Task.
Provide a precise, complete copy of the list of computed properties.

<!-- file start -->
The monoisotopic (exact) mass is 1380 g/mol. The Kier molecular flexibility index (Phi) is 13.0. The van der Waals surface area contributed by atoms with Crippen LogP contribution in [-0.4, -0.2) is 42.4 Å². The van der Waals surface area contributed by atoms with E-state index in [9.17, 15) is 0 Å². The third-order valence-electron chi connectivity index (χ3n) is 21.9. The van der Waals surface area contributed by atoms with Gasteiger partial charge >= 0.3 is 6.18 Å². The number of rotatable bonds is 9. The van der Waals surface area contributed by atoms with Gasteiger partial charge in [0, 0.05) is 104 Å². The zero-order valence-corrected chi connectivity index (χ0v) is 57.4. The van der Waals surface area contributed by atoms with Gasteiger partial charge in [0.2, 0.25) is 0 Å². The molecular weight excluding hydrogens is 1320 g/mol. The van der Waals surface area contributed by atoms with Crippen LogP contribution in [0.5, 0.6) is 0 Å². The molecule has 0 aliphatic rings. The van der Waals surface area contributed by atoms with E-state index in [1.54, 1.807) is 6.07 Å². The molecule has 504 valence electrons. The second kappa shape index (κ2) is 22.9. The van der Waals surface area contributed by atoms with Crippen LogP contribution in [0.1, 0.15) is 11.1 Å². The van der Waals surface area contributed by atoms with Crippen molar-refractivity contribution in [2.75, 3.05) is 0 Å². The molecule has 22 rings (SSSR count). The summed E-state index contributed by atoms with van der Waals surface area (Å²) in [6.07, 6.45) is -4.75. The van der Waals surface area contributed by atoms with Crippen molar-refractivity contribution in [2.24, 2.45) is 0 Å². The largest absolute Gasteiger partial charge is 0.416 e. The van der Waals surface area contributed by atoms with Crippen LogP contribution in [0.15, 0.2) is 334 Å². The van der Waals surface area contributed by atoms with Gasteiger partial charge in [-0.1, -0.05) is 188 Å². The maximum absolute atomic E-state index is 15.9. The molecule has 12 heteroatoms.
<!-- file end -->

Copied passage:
The monoisotopic (exact) mass is 1380 g/mol. The Kier molecular flexibility index (Phi) is 13.0. The van der Waals surface area contributed by atoms with Crippen LogP contribution in [-0.4, -0.2) is 42.4 Å². The van der Waals surface area contributed by atoms with E-state index in [9.17, 15) is 0 Å². The third-order valence-electron chi connectivity index (χ3n) is 21.9. The van der Waals surface area contributed by atoms with Gasteiger partial charge >= 0.3 is 6.18 Å². The number of rotatable bonds is 9. The van der Waals surface area contributed by atoms with Gasteiger partial charge in [0, 0.05) is 104 Å². The zero-order valence-corrected chi connectivity index (χ0v) is 57.4. The van der Waals surface area contributed by atoms with Gasteiger partial charge in [0.2, 0.25) is 0 Å². The molecular weight excluding hydrogens is 1320 g/mol. The van der Waals surface area contributed by atoms with Crippen LogP contribution in [0.5, 0.6) is 0 Å². The molecule has 0 aliphatic rings. The van der Waals surface area contributed by atoms with E-state index in [1.54, 1.807) is 6.07 Å². The molecule has 504 valence electrons. The second kappa shape index (κ2) is 22.9. The van der Waals surface area contributed by atoms with Crippen LogP contribution in [0.1, 0.15) is 11.1 Å². The van der Waals surface area contributed by atoms with Crippen molar-refractivity contribution in [2.75, 3.05) is 0 Å². The molecule has 22 rings (SSSR count). The summed E-state index contributed by atoms with van der Waals surface area (Å²) in [6.07, 6.45) is -4.75. The van der Waals surface area contributed by atoms with Crippen molar-refractivity contribution in [2.24, 2.45) is 0 Å². The largest absolute Gasteiger partial charge is 0.416 e. The van der Waals surface area contributed by atoms with Crippen LogP contribution in [0.15, 0.2) is 334 Å². The van der Waals surface area contributed by atoms with Gasteiger partial charge in [-0.1, -0.05) is 188 Å². The maximum absolute atomic E-state index is 15.9. The molecule has 12 heteroatoms.